A few words on progressivity and regressivity. The good people at ITEP and Citizens for Tax Justice have their updated study out, ranking the states on regressivity. They conclude that every state’s tax system is regressive, even California and Vermont. That’s a weakness of their methodology – however progressive you make your tax system, it’s still not progressive enough. We have other methodology critiques but I won’t bore you with them here.
The reason their study gets traction is because fairness is important. Fairness is subjective and fairness is tough to measure, but tax systems need to be perceived as fair by the taxpayers subject to them.
To be meaningful, though, you have to do more than ITEP’s comparing the effective tax rate of bottom income quintile with the top quintile and so on. Three things to keep in mind.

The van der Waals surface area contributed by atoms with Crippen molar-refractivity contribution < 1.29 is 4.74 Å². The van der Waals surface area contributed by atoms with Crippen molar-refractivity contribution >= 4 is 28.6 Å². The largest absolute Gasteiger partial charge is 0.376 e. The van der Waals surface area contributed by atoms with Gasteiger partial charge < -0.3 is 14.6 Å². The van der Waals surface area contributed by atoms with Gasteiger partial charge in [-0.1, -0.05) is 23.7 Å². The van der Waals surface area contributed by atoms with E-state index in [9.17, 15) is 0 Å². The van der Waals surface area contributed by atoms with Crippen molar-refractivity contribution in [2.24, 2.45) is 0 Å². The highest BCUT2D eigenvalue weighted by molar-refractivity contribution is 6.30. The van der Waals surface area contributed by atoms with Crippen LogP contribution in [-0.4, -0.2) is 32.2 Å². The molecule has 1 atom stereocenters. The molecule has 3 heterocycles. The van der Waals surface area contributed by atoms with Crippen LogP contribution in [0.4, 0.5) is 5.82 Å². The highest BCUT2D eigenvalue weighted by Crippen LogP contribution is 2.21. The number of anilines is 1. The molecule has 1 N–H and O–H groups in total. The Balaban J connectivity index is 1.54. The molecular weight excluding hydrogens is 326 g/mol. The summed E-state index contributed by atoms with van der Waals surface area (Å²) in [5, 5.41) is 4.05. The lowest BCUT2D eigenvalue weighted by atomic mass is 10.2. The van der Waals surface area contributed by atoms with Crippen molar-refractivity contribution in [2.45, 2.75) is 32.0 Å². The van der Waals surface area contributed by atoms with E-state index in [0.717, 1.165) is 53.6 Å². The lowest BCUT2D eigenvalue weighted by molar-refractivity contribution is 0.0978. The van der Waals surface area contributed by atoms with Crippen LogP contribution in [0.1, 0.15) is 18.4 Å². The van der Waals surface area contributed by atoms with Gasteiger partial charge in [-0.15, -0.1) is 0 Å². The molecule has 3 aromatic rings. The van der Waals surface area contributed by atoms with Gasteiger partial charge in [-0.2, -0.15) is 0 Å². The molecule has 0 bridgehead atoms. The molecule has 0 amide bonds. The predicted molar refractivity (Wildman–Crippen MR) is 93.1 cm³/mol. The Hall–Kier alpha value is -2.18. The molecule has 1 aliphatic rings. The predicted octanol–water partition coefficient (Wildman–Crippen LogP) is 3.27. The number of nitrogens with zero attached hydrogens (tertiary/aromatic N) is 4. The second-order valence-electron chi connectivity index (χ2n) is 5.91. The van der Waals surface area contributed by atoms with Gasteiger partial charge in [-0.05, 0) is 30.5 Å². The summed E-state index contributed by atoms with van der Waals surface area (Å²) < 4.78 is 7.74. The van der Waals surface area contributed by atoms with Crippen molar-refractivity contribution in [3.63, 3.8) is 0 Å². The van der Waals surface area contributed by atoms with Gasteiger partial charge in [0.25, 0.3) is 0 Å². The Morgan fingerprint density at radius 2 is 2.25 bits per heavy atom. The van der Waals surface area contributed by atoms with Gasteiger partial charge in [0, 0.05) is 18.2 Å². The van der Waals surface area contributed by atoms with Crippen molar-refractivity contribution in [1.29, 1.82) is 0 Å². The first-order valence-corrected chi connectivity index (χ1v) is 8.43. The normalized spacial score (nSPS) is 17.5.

First, taxes is just half the equation. The real help that state and local governments give to those who need help is on the spending side. If you just look at taxes, you’re going to miss TANF, you’re going to miss SNAP, you’re going to miss Section 8, you’re going to miss pre-K, you’re going to miss job training, and a bunch of other things that often make a bigger difference at promoting equity and helping people out than how many different income tax brackets you have.
Second, the tax system is a blunt, problematic, and I would argue ineffective tool for achieving societal fairness. Take the sales tax exemption for groceries, which everyone loves and no one wants on the table. One reason everyone likes it is because it gives makes a necessity of life—food—tax-free for those struggling to get by. But the blunt tax exemption doesn’t just apply to the working mom picking up food for the kids. It also applies to the rich guy buying his arugula and caviar. Many states have hefty corporate income taxes, but a corporation can be owned by millions of middle class Americans with 401(k)s as much as it can be owned by a couple fat cat New Yorkers. The tax system is meant to raise revenue. It’s not a good tool for reshaping society.